NAPM InfoEdge
December 1997, Vol. 3 No. 4

Understanding and Applying Value Analysis and Value Engineering


Table of Contents
  • The Basis of Value Members Only Content
    Increasingly in modern organization, purchasing is expected to contribute to the bottomline through the use of effective, value-added techniques. Organizations realize that if they don't improve their products and services, while reducing costs and adding value, someone else will capture their market share.

  • The Process of Value Analysis and Value Engineering Members Only Content
    Value analysis and value engineering programs are easiest to implement and maintain in organizations where the cost of goods and/or adding value is an issue. Organizations that face intense competition in the marketplace are much more likely to work at adding value and avoiding or eliminating costs. Management participation is crucial to any value management process, and must be sought if outcomes are to be successful.

  • Value Analysis and Value Engineering at Work Members Only Content
    Value analysis and value engineering can be applied to many different areas of manufacture, process, and service. The following are some examples of how this can be accomplished (see also box on page 10).


AUTHOR(S)

Lawrence J. Clark, C.P.M.
Lawrence Clark is purchasing manager of Burleigh Instruments, Inc., Fishers, New York, a manufacturer of high technology scientific instrumentation and equipment. Mr. Clark was part of a value analysis team that was cited in Purchasing magazine's VA contest, and which was written about in the December 1993 issue of NAPM Insights. He has been active in NAPM since 1985, serving as a president of NAPM—Rochester, Inc., and treasurer of District VIII. In 1993, Mr. Clark was named "Pro-D Person of the Year" by District VIII for his work in developing and teaching seminars for the purchasing profession. He has also been an instructor for the Rochester, New York Industrial Management Council. Mr. Clark holds an MS degree in education from the State University of New York at Oswego, and taught for several years before entering the purchasing profession.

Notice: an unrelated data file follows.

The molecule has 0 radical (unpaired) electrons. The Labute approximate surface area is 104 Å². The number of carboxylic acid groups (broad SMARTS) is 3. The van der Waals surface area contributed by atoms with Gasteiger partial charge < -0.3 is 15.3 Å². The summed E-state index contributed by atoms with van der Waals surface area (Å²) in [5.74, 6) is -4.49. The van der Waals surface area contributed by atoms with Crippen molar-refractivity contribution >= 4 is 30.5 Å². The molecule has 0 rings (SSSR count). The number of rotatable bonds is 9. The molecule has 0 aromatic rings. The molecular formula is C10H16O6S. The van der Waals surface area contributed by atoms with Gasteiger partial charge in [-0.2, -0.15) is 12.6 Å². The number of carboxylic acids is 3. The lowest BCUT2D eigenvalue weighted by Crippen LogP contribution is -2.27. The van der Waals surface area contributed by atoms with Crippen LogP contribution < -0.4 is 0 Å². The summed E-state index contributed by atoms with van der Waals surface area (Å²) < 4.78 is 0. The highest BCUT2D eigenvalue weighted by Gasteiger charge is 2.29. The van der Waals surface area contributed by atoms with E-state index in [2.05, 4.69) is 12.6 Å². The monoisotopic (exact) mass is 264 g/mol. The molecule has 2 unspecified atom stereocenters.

REFERENCES
  • Miles, L.D. Techniques of Value Analysis and Value Engineering, McGraw-Hill, 1972
  • Mudge, A.E. Value Engineering, A Systematic Approach, McGraw-Hill, 1971
  • NAPM Insights, February 1993, "The Evolution of Value Analysis and Value Engineering"
  • NAPM Insights, December 1993, "Reaping The Benefits"
  • Purchasing, July 17, 1997, "Purchasing Evolves into Supply Management"
  • Purchasing, June 20, 1996, "Value Analysis and Value Engineering: For Some More Important Than Ever"
  • Purchasing, June 1, 1995, "Where Has VA Gone"
  • Purchasing, June 4, 1992, "Taking Out The Cost"
  • Purchasing, June 6, 1991, "Value Analysis and Value Engineering Report"
  • Supplier Selection & Management Report, Issue 96-4, April 1996, "New Value Analysis and Value Engineering Emphasizes Greater Supplier Involvement"


FOR FURTHER READING
  • Brown, J. Value Engineering: A Blueprint, Industrial Press Inc., 1992
  • Fowler, T.C. Value Analysis in Design, Van Nostrand Reinhold, 1990
  • Proceedings of the Society of American Value Engineers, 1997, "But We Already Do It, and Other Misunderstandings"
  • Proceedings of the Society of American Value Engineers, 1992, "The Functional Relationship Between QFD and VE"
  • Proceedings of the Society of American Value Engineers, 1987, "Improving Product Development with Value Analysis and Value Engineering/Value Engineering: A Total Management Tool"
  • Proceedings of the Society of American Value Engineers, 1984, "Welcome to Value Analysis and Value Engineering"
  • Shillito, M. L. and De Marle, D. J. Value, Its Measurement, Design, and Management, John Wiley & Sons Inc., 1992

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